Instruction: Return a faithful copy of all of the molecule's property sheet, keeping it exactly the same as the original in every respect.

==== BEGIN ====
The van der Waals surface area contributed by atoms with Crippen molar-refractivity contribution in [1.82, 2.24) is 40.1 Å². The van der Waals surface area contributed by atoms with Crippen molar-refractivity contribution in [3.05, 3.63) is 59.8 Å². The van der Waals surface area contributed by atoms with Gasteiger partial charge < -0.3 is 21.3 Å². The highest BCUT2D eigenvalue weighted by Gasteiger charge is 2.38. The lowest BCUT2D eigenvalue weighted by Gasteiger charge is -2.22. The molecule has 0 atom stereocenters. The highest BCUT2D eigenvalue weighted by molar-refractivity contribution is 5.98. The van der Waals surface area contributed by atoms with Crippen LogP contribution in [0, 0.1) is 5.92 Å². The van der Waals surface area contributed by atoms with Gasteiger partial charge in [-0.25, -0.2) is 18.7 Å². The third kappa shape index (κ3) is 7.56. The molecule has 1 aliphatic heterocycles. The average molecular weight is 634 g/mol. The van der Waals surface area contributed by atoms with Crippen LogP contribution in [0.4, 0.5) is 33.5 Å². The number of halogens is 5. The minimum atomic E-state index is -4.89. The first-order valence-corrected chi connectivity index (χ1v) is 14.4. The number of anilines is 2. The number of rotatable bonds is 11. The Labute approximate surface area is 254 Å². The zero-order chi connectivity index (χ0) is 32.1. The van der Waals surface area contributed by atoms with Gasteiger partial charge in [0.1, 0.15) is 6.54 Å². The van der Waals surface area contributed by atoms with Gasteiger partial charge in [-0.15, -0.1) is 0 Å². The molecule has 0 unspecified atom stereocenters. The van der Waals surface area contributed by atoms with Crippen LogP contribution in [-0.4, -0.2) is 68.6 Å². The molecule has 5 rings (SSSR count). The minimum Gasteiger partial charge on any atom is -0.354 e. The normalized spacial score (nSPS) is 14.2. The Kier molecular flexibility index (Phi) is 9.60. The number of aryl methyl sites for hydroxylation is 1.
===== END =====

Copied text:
The van der Waals surface area contributed by atoms with Crippen molar-refractivity contribution in [1.82, 2.24) is 40.1 Å². The van der Waals surface area contributed by atoms with Crippen molar-refractivity contribution in [3.05, 3.63) is 59.8 Å². The van der Waals surface area contributed by atoms with Gasteiger partial charge < -0.3 is 21.3 Å². The highest BCUT2D eigenvalue weighted by Gasteiger charge is 2.38. The lowest BCUT2D eigenvalue weighted by Gasteiger charge is -2.22. The molecule has 0 atom stereocenters. The highest BCUT2D eigenvalue weighted by molar-refractivity contribution is 5.98. The van der Waals surface area contributed by atoms with Crippen LogP contribution in [0, 0.1) is 5.92 Å². The van der Waals surface area contributed by atoms with Gasteiger partial charge in [-0.25, -0.2) is 18.7 Å². The third kappa shape index (κ3) is 7.56. The molecule has 1 aliphatic heterocycles. The average molecular weight is 634 g/mol. The van der Waals surface area contributed by atoms with Crippen LogP contribution in [0.4, 0.5) is 33.5 Å². The number of halogens is 5. The minimum atomic E-state index is -4.89. The first-order valence-corrected chi connectivity index (χ1v) is 14.4. The number of anilines is 2. The number of rotatable bonds is 11. The Labute approximate surface area is 254 Å². The zero-order chi connectivity index (χ0) is 32.1. The van der Waals surface area contributed by atoms with Gasteiger partial charge in [0.1, 0.15) is 6.54 Å². The van der Waals surface area contributed by atoms with Gasteiger partial charge in [-0.15, -0.1) is 0 Å². The molecule has 0 unspecified atom stereocenters. The van der Waals surface area contributed by atoms with Crippen LogP contribution in [-0.4, -0.2) is 68.6 Å². The molecule has 5 rings (SSSR count). The minimum Gasteiger partial charge on any atom is -0.354 e. The normalized spacial score (nSPS) is 14.2. The Kier molecular flexibility index (Phi) is 9.60. The number of aryl methyl sites for hydroxylation is 1.